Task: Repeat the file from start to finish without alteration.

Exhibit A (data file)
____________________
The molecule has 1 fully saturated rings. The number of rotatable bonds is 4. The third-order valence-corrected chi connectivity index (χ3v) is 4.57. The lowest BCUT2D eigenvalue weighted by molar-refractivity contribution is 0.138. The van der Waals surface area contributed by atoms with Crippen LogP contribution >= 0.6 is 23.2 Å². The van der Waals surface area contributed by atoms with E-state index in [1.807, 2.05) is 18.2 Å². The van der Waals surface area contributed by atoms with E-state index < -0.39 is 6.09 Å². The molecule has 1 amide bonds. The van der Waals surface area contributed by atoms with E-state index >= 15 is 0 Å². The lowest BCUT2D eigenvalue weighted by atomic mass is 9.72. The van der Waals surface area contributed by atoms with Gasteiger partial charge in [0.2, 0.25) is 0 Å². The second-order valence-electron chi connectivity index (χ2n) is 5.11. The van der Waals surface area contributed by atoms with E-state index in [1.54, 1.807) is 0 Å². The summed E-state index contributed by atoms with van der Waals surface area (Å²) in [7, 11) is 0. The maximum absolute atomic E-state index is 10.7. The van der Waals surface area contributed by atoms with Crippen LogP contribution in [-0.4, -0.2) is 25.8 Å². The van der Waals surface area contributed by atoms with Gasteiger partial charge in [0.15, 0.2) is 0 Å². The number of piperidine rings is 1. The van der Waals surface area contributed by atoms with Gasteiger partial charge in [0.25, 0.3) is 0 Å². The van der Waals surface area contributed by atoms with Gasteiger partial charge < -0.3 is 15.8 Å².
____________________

The molecule has 1 fully saturated rings. The number of rotatable bonds is 4. The third-order valence-corrected chi connectivity index (χ3v) is 4.57. The lowest BCUT2D eigenvalue weighted by molar-refractivity contribution is 0.138. The van der Waals surface area contributed by atoms with Crippen LogP contribution >= 0.6 is 23.2 Å². The van der Waals surface area contributed by atoms with E-state index in [1.807, 2.05) is 18.2 Å². The van der Waals surface area contributed by atoms with E-state index < -0.39 is 6.09 Å². The molecule has 1 amide bonds. The van der Waals surface area contributed by atoms with E-state index >= 15 is 0 Å². The lowest BCUT2D eigenvalue weighted by atomic mass is 9.72. The van der Waals surface area contributed by atoms with Gasteiger partial charge in [0.2, 0.25) is 0 Å². The second-order valence-electron chi connectivity index (χ2n) is 5.11. The van der Waals surface area contributed by atoms with E-state index in [1.54, 1.807) is 0 Å². The summed E-state index contributed by atoms with van der Waals surface area (Å²) in [7, 11) is 0. The maximum absolute atomic E-state index is 10.7. The van der Waals surface area contributed by atoms with Crippen LogP contribution in [-0.4, -0.2) is 25.8 Å². The van der Waals surface area contributed by atoms with Gasteiger partial charge in [0.15, 0.2) is 0 Å². The number of piperidine rings is 1. The van der Waals surface area contributed by atoms with Gasteiger partial charge in [0.25, 0.3) is 0 Å². The van der Waals surface area contributed by atoms with Gasteiger partial charge < -0.3 is 15.8 Å².